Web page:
> "This rule plays tit for tat for 50 moves, defects on move 51, and then
> plays 5 more moves of tit for tat. A check is then made to see if the player
> seems to be RANDOM, in which case it defects from then on. A check is also
> made to see if the other is TIT FOR TAT, ANALOGY (a program from the
> preliminary tournament), and its own twin, in which case it plays tit for
> tat. Otherwise it randomly defects every 5 to 15 moves, hoping that enough
> trust has been built up so that the other player will not notice these
> defections.:
This is implemented as:
1. Plays Tit For Tat for the first 50 rounds;
2. Defects on round 51;
3. Plays 5 further rounds of Tit For Tat;
4. A check is then made to see if the opponent is playing randomly in which
case it defects for the rest of the game. This is implemented with a chi
squared test.
5. The strategy also checks to see if the opponent is playing Tit For Tat or
a clone of itself. If
so it plays Tit For Tat. If not it cooperates and randomly defects every 5
to 15 moves.
Note that there is no information about 'Analogy' available thus Step 5 is
a "best possible" interpretation of the description in the paper.
Furthermore the test for the clone is implemented as checking that both
players have played the same moves for the entire game. This is unlikely to
be the original approach but no further details are available.
This strategy came 9th in Axelrod’s original tournament.
Names:
- Graaskamp: [Axelrod1980]_
"""
name = "First by Graaskamp"
classifier = {
"memory_depth": float("inf"),
"stochastic": True,
"makes_use_of": set(),
"long_run_time": False,
"inspects_source": False,
"manipulates_source": False,
"manipulates_state": False,
}
def __init__(self, alpha: float = 0.05) -> None:
"""
Parameters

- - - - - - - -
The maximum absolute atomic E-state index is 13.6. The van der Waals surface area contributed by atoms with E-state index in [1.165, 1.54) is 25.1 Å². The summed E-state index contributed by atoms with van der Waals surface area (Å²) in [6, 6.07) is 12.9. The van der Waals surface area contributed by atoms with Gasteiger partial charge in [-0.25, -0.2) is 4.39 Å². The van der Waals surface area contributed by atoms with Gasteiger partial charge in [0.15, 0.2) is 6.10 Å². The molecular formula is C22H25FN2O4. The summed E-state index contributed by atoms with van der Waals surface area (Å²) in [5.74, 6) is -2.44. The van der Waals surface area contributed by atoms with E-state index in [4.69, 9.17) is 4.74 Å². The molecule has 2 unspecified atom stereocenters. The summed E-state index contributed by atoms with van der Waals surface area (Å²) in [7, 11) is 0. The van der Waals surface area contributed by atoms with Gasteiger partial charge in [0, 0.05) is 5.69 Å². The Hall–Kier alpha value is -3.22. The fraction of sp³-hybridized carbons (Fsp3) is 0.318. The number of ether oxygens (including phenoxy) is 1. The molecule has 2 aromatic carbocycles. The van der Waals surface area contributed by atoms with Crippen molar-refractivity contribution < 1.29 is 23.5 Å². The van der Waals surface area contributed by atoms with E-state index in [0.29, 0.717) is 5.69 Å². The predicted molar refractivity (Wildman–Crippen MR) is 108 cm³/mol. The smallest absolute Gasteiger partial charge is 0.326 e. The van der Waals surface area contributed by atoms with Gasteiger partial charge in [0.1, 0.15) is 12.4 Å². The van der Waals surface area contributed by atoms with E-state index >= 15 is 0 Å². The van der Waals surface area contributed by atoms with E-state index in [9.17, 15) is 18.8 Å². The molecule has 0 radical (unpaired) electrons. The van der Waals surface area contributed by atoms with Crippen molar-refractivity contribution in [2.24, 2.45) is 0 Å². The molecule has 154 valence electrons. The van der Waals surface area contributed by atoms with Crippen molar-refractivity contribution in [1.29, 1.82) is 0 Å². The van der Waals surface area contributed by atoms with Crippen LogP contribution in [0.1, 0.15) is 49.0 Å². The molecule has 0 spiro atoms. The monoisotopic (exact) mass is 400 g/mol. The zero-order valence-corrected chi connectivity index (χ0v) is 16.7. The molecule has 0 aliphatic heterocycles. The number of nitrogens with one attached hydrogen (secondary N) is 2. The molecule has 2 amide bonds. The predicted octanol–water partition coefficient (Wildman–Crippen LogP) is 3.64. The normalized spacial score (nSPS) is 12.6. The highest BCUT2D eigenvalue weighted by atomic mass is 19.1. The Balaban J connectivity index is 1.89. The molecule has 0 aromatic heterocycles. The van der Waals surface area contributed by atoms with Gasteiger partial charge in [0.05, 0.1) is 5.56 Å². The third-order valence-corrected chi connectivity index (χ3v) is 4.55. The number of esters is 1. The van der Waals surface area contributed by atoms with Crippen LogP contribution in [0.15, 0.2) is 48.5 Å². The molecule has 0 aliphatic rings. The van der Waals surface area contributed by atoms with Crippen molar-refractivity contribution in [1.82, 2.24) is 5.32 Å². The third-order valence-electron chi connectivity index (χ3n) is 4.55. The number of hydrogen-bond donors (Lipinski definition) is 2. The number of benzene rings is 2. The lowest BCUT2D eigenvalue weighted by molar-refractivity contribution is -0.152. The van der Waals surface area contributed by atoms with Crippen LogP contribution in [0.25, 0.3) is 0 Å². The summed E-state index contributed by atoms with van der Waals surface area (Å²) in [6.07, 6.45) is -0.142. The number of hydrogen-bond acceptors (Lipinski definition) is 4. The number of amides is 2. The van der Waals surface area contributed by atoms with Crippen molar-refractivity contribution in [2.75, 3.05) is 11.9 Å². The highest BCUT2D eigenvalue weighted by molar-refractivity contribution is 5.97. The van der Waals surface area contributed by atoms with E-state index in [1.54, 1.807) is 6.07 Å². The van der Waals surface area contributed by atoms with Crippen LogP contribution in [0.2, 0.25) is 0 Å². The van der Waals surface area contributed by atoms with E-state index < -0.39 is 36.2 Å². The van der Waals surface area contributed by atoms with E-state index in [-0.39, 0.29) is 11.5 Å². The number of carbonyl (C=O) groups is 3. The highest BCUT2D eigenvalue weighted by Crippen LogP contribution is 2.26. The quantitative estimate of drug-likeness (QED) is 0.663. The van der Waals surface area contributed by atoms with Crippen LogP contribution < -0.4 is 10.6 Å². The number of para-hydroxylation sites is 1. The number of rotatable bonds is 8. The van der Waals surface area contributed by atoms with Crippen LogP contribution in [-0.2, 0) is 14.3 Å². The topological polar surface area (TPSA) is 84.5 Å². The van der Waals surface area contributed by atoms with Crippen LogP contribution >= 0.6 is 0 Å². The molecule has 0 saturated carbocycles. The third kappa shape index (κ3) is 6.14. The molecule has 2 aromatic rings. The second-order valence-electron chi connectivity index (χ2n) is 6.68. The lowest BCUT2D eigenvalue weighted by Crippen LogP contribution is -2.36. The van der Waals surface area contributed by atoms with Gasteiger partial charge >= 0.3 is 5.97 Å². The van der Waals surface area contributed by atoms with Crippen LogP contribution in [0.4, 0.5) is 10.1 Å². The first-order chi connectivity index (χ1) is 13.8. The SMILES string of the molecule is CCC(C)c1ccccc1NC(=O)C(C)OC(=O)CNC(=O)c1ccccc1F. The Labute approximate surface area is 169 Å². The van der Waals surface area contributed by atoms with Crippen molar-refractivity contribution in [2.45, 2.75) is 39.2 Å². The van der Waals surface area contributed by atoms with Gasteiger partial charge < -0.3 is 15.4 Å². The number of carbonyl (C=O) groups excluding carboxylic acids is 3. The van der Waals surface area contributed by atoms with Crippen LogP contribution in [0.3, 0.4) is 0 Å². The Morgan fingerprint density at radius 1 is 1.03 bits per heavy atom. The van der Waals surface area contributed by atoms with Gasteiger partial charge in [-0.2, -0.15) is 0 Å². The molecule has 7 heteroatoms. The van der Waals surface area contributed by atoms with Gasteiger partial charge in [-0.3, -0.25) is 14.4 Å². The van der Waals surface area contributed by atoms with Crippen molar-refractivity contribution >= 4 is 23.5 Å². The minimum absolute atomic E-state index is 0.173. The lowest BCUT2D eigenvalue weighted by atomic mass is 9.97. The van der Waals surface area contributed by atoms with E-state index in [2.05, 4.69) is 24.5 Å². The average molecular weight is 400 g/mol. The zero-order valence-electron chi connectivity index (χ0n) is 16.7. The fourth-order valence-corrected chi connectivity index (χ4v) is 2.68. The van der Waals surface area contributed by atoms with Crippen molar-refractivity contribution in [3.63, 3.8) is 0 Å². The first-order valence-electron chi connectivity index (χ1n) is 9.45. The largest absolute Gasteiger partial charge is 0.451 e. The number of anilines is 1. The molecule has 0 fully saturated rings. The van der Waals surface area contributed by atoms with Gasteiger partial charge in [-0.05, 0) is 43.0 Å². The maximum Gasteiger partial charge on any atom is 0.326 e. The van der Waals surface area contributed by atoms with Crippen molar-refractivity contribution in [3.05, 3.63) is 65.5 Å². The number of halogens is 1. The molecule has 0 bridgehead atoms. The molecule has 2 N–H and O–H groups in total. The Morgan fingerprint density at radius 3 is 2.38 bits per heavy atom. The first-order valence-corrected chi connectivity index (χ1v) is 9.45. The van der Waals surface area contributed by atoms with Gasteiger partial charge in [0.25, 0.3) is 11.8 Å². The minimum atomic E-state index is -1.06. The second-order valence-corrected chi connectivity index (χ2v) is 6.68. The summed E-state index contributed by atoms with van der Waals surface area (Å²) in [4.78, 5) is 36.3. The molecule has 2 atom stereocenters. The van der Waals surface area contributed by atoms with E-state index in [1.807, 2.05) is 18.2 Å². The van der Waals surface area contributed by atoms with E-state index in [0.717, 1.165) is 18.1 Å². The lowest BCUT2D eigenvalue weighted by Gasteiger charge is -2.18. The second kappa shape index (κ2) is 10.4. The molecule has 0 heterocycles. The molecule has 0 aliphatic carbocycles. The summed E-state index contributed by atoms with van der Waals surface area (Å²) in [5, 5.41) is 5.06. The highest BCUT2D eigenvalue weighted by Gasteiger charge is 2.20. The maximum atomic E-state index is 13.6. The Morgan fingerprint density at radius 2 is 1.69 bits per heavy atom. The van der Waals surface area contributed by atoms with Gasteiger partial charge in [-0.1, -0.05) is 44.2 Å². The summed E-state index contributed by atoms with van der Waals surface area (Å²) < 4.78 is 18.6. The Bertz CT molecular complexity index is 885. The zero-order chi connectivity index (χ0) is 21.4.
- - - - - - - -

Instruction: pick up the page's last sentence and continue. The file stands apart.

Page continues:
----------
alpha: float
The significant level of p-value from chi-squared test with
alpha == 0.05 by default.
"""
super().__init__()
self.alpha = alpha
self.opponent_is_random = False
self.next_random_defection_turn = None # type: Optional[int]
[docs] def strategy(self, opponent: Player) -> Action:
"""This is the actual strategy"""
# First move
if not self.history:
return C
# React to the opponent's last move
if len(self.history) < 56:
if opponent.history[-1] == D or len(self.history) == 50:
return D
return C
# Check if opponent plays randomly, if so, defect for the rest of the game
p_value = chisquare([opponent.cooperations, opponent.defections]).pvalue
self.opponent_is_random = (p_value >= self.alpha) or self.opponent_is_random
if self.opponent_is_random:
return D
if all(
opponent.history[i] == self.history[i - 1]
for i in range(1, len(self.history))
) or opponent.history == self.history:
# Check if opponent plays Tit for Tat or a clone of itself.
if opponent.history[-1] == D:
return D
return C
if self.next_random_defection_turn is None:
self.next_random_defection_turn = random.randint(5, 15) + len(self.history)
if len(self.history) == self.next_random_defection_turn:
# resample the next defection turn
self.next_random_defection_turn = random.randint(5, 15) + len(self.history)
return D
return C
[docs]class FirstByGrofman(Player):
"""
Submitted to Axelrod's first tournament by Bernard Grofman.
The description written in [Axelrod1980]_ is:
> "If the players did different things on the previous move, this rule
> cooperates with probability 2/7. Otherwise this rule always cooperates."
This strategy came 4th in Axelrod's original tournament.
Names:
- Grofman: [Axelrod1980]_
"""
name = "First by Grofman"
classifier = {
"memory_depth": 1,
"stochastic": True,
"makes_use_of": set(),
"long_run_time": False,
"inspects_source": False,
"manipulates_source": False,
"manipulates_state": False,
}
[docs] def strategy(self, opponent: Player) -> Action:
if len(self.history) == 0 or self.history[-1] == opponent.history[-1]:
return C
return random_choice(2 / 7)
[docs]class FirstByJoss(MemoryOnePlayer):
"""
Submitted to Axelrod's first tournament by Johann Joss.
The description written in [Axelrod1980]_ is:
> "This rule cooperates 90% of the time after a cooperation by the other. It